On today’s date in 1725, the French wooden sailing ship Le Chameau sank 25 kilometres from Louisbourg, which was then a small French settlement near northeast coast of Nova Scotia.
In May 1965, the wreckage of Le Chameau was discovered by three divers that eventually salvaged gold and silver coins worth upwards of $700,000.
Le Chameau’s sailing orders for 1725 were discovered in a memorandum dated May 15. It explained the treasurer placed 176,000 livres in gold, silver and copper coins aboard the ship shortly before its departure.
Divers were sent to search for the wreckage, but because it was already so late in the season, the wreckage couldn’t be reached until the following summer. After another unexpected delay, the search began in September 1726 but was quickly met with bad weather.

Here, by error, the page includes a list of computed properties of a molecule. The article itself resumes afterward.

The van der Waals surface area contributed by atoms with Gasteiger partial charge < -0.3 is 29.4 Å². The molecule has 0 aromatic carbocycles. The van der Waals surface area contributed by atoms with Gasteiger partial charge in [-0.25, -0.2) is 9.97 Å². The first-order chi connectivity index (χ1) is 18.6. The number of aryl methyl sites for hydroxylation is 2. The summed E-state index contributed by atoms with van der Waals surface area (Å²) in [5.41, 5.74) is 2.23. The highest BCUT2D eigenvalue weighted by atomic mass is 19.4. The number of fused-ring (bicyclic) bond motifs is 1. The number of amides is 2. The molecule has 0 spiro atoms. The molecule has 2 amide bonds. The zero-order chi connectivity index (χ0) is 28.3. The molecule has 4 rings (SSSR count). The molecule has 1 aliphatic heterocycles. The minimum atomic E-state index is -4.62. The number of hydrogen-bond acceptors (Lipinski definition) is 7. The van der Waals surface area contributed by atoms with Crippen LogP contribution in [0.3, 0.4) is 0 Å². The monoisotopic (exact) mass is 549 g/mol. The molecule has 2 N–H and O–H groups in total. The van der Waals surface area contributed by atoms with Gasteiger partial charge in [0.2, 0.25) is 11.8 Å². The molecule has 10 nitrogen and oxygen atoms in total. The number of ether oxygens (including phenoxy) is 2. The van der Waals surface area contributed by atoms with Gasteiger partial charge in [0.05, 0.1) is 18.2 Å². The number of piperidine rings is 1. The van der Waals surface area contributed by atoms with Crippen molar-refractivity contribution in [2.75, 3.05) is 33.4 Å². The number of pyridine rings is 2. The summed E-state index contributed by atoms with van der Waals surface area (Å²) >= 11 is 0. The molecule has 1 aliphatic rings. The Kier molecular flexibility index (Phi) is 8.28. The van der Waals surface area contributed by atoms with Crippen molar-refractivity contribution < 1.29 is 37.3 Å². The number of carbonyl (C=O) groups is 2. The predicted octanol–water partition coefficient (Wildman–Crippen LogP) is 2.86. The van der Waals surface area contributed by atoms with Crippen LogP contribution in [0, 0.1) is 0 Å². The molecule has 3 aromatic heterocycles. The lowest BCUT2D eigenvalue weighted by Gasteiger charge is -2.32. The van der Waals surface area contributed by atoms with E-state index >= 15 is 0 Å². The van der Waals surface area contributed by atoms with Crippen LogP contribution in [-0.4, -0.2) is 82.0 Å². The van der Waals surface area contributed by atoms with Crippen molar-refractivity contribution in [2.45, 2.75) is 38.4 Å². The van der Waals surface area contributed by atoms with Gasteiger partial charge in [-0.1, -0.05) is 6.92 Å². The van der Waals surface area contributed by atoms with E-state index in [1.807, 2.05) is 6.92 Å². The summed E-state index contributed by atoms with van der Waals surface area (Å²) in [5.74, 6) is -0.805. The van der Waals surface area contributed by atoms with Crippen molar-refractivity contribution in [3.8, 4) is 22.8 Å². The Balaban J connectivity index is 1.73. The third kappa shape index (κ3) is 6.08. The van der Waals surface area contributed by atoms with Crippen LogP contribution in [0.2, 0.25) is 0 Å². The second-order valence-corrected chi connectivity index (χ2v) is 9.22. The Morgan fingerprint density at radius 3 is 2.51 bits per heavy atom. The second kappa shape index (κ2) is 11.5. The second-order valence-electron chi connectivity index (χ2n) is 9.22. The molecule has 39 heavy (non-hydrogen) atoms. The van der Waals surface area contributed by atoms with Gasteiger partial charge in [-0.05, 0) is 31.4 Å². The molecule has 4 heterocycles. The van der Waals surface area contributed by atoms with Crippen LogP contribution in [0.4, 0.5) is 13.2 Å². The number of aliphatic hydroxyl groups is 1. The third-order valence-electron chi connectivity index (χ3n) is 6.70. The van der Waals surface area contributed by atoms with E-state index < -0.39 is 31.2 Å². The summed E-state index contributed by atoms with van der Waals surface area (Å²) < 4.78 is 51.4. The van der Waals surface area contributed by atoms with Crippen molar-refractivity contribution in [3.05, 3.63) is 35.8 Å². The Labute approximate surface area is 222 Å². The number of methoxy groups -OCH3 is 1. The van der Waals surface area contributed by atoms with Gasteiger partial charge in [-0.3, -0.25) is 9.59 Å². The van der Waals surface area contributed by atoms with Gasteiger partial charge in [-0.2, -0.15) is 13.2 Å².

According another letter – this from the Minister of Marine the following year – explained the lost cargo amounted to “83,308 livres 11 sols 1 denier, including 27,258 livres 8 sols 9 deniers expended for clothing the troops at Quebec.” By these calculations, the divers who discovered Le Chameau “had made a nearly complete recovery of the funds shipped on the Chameau in 1725”.
The tragedy of the wreck of Le Chameau spurred major advancements in navigation, including the establishment of Canada’s first permanent lighthouse at Louisbourg. Its lantern was first lit on April 1, 1734.
In December 1971, most of the coins and related artifacts were auctioned off by Parke-Bernet Galleries in New York, and some are now displayed in the Louisbourg Maritime Museum in Nova Scotia.